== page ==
Environmentalism, to most people, means protecting the Earth's pristine ecosystems from the defiling impacts of humans. The problem is that these ecosystems never existed in a stable, "pristine" state.
A recent article in Science discusses this in addition to the difficulty of even knowing what these ecosystems "originally" looked like.
From a North American perspective, ecologists have traditionally looked to the writings of European pioneers in order to ascertain the original state of the continent's ecosystems. We've learned since that the Native Americans heavily manipulated these ecosystems (while living in surprisingly large, organized civilizations). One of their most dramatic tools was the prescribed burn. In the wooded Mid-Atlantic and Northeast, these burns selected for fire-resistant species, most notably nut trees such as oaks, which produced food both directly for humans, and indirectly, by supporting game species. As we speak, these "natural" oak forests are increasingly being overtaken by fire-sensitive species (e.g. maples) that are more tolerant of shade and compete better within intact forests - which more likely represents the state of these forests before humans.
Similarly, concern arose in Yosemite National Park recently as trees began to die of fungal root rots - often collapsing onto buildings in the process. These dense forests hardly resembled those encountered by European travelers over a century earlier - when an oxcart could easily be driven between trees. Fire was again the explanation. With this human-selective pressure removed, the forests reverted to a common Western conifer disease cycle. Shade-intolerant tree species are increasingly out-competed by shade-tolerant species (that are susceptible to fungi). When enough of these shade-tolerant, but susceptible trees accumulate, root rot epidemics take hold and expand each year - leaving open land for the shade-intolerant species to recolonize.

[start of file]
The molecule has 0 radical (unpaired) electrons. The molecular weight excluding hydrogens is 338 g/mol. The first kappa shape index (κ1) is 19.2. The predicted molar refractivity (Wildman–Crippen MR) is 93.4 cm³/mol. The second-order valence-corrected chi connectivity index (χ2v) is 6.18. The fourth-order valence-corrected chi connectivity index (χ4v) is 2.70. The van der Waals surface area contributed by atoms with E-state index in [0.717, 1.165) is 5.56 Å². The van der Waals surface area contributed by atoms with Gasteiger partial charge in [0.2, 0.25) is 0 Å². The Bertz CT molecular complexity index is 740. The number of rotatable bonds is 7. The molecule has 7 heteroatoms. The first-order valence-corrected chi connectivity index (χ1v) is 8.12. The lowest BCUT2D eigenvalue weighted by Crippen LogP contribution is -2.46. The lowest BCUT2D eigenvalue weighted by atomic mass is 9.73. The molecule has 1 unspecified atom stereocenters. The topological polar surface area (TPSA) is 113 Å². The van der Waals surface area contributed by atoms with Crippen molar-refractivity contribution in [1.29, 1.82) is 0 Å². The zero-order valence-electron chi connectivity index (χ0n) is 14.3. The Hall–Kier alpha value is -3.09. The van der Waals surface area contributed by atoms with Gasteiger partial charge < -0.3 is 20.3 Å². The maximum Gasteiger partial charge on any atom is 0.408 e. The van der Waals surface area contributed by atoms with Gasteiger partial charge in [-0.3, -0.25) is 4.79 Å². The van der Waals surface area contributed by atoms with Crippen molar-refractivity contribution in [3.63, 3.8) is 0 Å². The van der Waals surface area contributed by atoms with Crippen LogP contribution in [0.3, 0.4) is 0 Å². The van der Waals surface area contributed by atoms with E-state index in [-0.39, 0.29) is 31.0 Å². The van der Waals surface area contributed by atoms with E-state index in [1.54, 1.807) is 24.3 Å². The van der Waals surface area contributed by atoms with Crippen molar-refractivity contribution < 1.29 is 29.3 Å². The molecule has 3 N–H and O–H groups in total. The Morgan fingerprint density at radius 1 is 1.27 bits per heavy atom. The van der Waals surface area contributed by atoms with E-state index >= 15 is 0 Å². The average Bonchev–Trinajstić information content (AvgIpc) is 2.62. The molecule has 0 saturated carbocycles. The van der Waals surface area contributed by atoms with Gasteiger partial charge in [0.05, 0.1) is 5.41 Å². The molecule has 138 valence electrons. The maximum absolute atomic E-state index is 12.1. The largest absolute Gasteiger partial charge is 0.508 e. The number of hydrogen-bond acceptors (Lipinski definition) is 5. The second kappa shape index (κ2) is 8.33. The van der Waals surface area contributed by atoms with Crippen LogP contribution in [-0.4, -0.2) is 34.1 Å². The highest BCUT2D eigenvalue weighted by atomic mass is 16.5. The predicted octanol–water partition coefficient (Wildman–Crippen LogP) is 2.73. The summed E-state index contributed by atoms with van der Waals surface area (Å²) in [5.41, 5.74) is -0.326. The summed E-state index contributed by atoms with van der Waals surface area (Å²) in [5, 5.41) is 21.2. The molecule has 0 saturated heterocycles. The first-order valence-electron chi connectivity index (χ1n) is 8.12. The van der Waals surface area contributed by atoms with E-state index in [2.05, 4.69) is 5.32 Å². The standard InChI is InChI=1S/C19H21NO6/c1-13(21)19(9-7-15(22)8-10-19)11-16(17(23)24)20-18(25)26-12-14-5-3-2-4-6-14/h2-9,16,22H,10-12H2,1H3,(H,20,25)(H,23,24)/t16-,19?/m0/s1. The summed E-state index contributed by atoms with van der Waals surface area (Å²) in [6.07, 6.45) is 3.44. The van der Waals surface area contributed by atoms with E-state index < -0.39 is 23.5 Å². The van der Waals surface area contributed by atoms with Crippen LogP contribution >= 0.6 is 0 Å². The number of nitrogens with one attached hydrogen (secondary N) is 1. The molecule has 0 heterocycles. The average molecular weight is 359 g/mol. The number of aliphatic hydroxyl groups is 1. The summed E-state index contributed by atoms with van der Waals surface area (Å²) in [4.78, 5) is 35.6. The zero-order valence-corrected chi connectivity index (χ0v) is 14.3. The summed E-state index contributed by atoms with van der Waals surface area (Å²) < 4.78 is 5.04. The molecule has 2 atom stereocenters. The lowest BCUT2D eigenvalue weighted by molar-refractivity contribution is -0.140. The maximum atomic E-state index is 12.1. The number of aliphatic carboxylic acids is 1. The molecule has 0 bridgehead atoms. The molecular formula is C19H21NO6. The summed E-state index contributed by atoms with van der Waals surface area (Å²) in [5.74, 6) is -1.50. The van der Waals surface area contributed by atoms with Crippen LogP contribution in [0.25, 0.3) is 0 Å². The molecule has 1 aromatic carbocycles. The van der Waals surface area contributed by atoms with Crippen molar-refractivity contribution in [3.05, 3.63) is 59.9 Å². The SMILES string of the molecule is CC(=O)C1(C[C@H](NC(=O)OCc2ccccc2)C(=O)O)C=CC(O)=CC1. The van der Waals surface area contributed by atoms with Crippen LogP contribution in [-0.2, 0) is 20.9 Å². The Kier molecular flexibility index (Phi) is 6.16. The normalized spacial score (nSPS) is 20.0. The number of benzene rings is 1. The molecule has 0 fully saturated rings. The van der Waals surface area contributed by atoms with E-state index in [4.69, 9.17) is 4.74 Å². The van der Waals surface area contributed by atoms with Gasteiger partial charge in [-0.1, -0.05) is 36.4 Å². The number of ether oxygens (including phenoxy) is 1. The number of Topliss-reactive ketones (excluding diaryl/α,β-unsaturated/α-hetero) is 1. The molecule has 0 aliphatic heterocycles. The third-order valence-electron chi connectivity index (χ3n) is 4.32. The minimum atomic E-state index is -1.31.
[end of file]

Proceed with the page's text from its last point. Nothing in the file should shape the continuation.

Even when paleontological techniques have been applied to identify ecosystem parameters before any humans were present, the picture remains fuzzy. Currently, North American forests are known for existing in certain combinations of key species (e.g. oak-hickory, oak-hickory-pine, beech-maple and maple-basswood). When ancient deposits of pollen were analyzed, it was found that many of these ecosystems had different combinations of dominant trees in the past. We're still living in a period of oscillating ice ages and interglacial periods. North American ecosystems retreated south each time glaciers advanced and expanded north again as temperatures increased. Because each species has unique tolerances of not only temperature, but also soil type and rainfall, they all shuffled and re-assorted with the changing climate.
The author specifically points to the Big Woods of Minnesota, which apparently formed on the site of a great savanna-prairie around 1300 C.E. as successive years of drought reduced fire fuel load, allowing trees to invade the grasslands. Ironically, these forests are now being changed again as earthworms are re-invading (very slowly!) since the glaciers last wiped them out. Many of these "invasive" earthworms were formerly native!
I think environmentalists who are too hung up on the "restoration" of ecosystems do a disservice to conservation as a whole. It's important to understand how our activities impact the Earth's ecosystems, but not all these changes are necessarily negative. One day we'll all be gone and the Earth will evolve completely new organisms and ecosystems just fine without us - so there's no moral argument to "protect" ecosystems. The environment is only valuable to the extent that humans assign it value. I propose we take a practical approach:
1) Maximize the environment's ecosystem services
e.g. invasive zebra mussels are cleaning up Lake Michigan
2) Work to restore culturally-important ecosystems
e.g. breeding blight-resistant chestnut trees
3) Stop worrying so much
It just prevents the average citizen from taking action